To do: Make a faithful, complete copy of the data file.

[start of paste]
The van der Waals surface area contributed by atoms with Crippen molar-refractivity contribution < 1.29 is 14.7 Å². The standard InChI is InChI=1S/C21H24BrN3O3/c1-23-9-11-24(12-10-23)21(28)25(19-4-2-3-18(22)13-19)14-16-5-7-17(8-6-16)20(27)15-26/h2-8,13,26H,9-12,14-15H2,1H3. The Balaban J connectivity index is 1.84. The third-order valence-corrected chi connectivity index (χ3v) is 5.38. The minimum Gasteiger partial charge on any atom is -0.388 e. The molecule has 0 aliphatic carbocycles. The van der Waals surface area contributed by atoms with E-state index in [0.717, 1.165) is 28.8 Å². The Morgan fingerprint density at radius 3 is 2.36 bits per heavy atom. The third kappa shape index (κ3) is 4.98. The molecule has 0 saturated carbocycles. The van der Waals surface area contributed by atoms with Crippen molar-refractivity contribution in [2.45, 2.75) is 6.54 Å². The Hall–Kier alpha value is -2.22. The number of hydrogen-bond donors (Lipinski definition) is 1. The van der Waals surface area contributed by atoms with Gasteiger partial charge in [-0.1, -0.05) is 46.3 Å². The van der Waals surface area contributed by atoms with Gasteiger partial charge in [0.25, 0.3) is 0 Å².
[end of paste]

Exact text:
The van der Waals surface area contributed by atoms with Crippen molar-refractivity contribution < 1.29 is 14.7 Å². The standard InChI is InChI=1S/C21H24BrN3O3/c1-23-9-11-24(12-10-23)21(28)25(19-4-2-3-18(22)13-19)14-16-5-7-17(8-6-16)20(27)15-26/h2-8,13,26H,9-12,14-15H2,1H3. The Balaban J connectivity index is 1.84. The third-order valence-corrected chi connectivity index (χ3v) is 5.38. The minimum Gasteiger partial charge on any atom is -0.388 e. The molecule has 0 aliphatic carbocycles. The van der Waals surface area contributed by atoms with E-state index in [0.717, 1.165) is 28.8 Å². The Morgan fingerprint density at radius 3 is 2.36 bits per heavy atom. The third kappa shape index (κ3) is 4.98. The molecule has 0 saturated carbocycles. The van der Waals surface area contributed by atoms with Crippen molar-refractivity contribution in [2.45, 2.75) is 6.54 Å². The Hall–Kier alpha value is -2.22. The number of hydrogen-bond donors (Lipinski definition) is 1. The van der Waals surface area contributed by atoms with Gasteiger partial charge in [-0.1, -0.05) is 46.3 Å². The van der Waals surface area contributed by atoms with Gasteiger partial charge in [0.25, 0.3) is 0 Å².